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ridge definition


This page has 11 definitions of ridge in English. Ridge is a noun and verb. Examples of how to use ridge in a sentence are shown. Also define these 23 related words and terms: anatomy, back, protuberance, groove, line, sloping, surface, meet, diverge, horizontal, intersect, glacis, mountains, inhabitable, hills, oceanography, elevation, ocean, bottom, meteorology, trough, form, and extend.

See also: Ridge


Alternative forms

  • rig (dialectal)


From Middle English rigge, rygge, (also rig, ryg, rug), from Old English hryċġ (back, spine, ridge, elevated surface), from Proto-Germanic *hrugjaz (back), from Proto-Indo-European *(s)kreuk-, *(s)ker- (to turn, bend). Cognate with Scots rig (back, spine, ridge), North Frisian reg (back), West Frisian rêch (back), Dutch rug (back, ridge), German Rücken (back, ridge), Swedish rygg (back, spine, ridge), Icelandic hryggur (spine). Cognate to Albanian kërrus (to bend one's back) and kurriz (back).



ridge (plural ridges)

  1. (anatomy) The back of any animal; especially the upper or projecting part of the back of a quadruped.
    • 1663–1678, Samuel Butler, Hudibras, part III, canto I, pages 91–92:
      He though it was no time to ſtay, / And let the Night too ſteal away, / But in a trice advanced the Knight, / Upon the Bare Ridge, Bolt upright, / And groping out for Ralpho’s Jade, / He found the Saddle too was ſtraid []
  2. Any extended protuberance; a projecting line or strip.
    Antonym: groove
    The plough threw up ridges of earth between the furrows.
  3. The line along which two sloping surfaces meet which diverge towards the ground.
    mountain ridge
    • 1879, R[ichard] J[efferies], chapter 1, in The Amateur Poacher, London: Smith, Elder, & Co., [], OCLC 752825175:
      It was not far from the house; but the ground sank into a depression there, and the ridge of it behind shut out everything except just the roof of the tallest hayrick.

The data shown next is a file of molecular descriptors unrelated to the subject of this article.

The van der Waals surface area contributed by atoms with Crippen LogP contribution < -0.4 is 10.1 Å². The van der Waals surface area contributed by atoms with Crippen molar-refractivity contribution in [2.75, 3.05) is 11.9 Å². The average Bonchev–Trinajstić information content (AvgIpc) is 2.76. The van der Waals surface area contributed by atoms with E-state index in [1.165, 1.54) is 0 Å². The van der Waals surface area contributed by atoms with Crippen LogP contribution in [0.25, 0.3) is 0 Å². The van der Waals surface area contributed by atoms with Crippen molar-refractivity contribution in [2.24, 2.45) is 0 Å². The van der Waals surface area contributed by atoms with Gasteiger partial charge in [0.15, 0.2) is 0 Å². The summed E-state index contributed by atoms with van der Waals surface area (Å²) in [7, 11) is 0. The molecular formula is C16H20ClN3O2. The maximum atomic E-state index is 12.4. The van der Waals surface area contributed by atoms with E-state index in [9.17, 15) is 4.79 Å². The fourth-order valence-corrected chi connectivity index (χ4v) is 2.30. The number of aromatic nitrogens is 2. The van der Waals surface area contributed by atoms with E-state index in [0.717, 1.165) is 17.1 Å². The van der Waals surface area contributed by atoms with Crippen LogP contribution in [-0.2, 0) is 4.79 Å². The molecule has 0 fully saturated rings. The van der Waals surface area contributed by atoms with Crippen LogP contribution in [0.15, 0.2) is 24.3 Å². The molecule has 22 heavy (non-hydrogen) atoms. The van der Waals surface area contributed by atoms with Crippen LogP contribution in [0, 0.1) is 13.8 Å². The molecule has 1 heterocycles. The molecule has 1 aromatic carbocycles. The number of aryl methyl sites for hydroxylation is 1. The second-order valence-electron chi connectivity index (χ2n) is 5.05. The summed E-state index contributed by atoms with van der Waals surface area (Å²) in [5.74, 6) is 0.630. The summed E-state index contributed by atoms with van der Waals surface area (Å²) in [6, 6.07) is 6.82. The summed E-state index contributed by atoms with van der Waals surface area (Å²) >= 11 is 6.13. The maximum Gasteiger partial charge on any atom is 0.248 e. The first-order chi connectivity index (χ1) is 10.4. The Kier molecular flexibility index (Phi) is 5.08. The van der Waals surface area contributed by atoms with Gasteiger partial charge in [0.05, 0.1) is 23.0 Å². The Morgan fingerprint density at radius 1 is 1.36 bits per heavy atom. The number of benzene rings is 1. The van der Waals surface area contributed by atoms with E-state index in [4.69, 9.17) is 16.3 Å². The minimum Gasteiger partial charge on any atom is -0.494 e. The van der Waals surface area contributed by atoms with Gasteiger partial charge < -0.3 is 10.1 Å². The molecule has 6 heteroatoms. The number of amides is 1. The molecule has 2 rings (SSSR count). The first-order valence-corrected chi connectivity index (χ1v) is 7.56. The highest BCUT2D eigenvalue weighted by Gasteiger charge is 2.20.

• Sloping definition
      Having a slope.
  4. The highest point on a roof, represented by a horizontal line where two roof areas intersect, running the length of the area.
    • 1907, Harold Bindloss, chapter 26, in The Dust of Conflict:
      Maccario, it was evident, did not care to take the risk of blundering upon a picket, and a man led them by twisting paths until at last the hacienda rose blackly before them. Appleby could see it dimly, a blur of shadowy buildings with the ridge of roof parapet alone cutting hard and sharp against the clearing sky.
    • Intersect definition
      To cut into or between; to cut or cross mutually; to divide into parts. (1 of 2 intersect definitions)
  5. (fortifications) The highest portion of the glacis proceeding from the salient angle of the covered way.
    • 1853-1855, Joachim Hayward Stocqueler , The Life of Field-Marshal the Duke of Wellington
      the British Guards lie down behind a ridge to avoid the shot and shell from the opposite heights
  6. A chain of mountains.
    • c. 1595, William Shakespeare, Richard II, [Act I, scene i], lines 62–66:
      [] Which to maintaine, I would allow him oddes, / And meete him, were I tide to runne afoote, / Euen to the frozen ridges of the Alpes, / Or any other ground inhabitable, / Where euer Engliſhman durſt ſet his foote.
  7. A chain of hills.
  8. (oceanography) A long narrow elevation on an ocean bottom.
    • Elevation definition
      The act of raising from a lower place, condition, or quality to a higher; said of material things, persons, the mind, the voice, etc. (1 of 9 elevation definitions)
  9. (meteorology) An elongated region of high atmospheric pressure.

Derived terms


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ridge (third-person singular simple present ridges, present participle ridging, simple past and past participle ridged)

  1. (transitive) To form into a ridge
    • Form definition
      To do with shape.
      1. The shape or visible structure of a thing or person.
      2. A thing that gives shape to other things as in a mold.
      3. Regularity, beauty, or elegance.
      4. The inherent nature of an object; that which the mind itself contributes as the condition of knowing; that in which the essence of a thing consists.
      5. Characteristics not involving atomic components. (Can we add an example for this sense?)
      6. A long bench with no back.
      7. The boundary line of a material object. In painting, more generally, the human body.
      8. The combination of planes included under a general crystallographic symbol. It is not necessarily a closed solid.
      (1 of 27 form definitions)
  2. (intransitive) To extend in ridges

Related terms

See also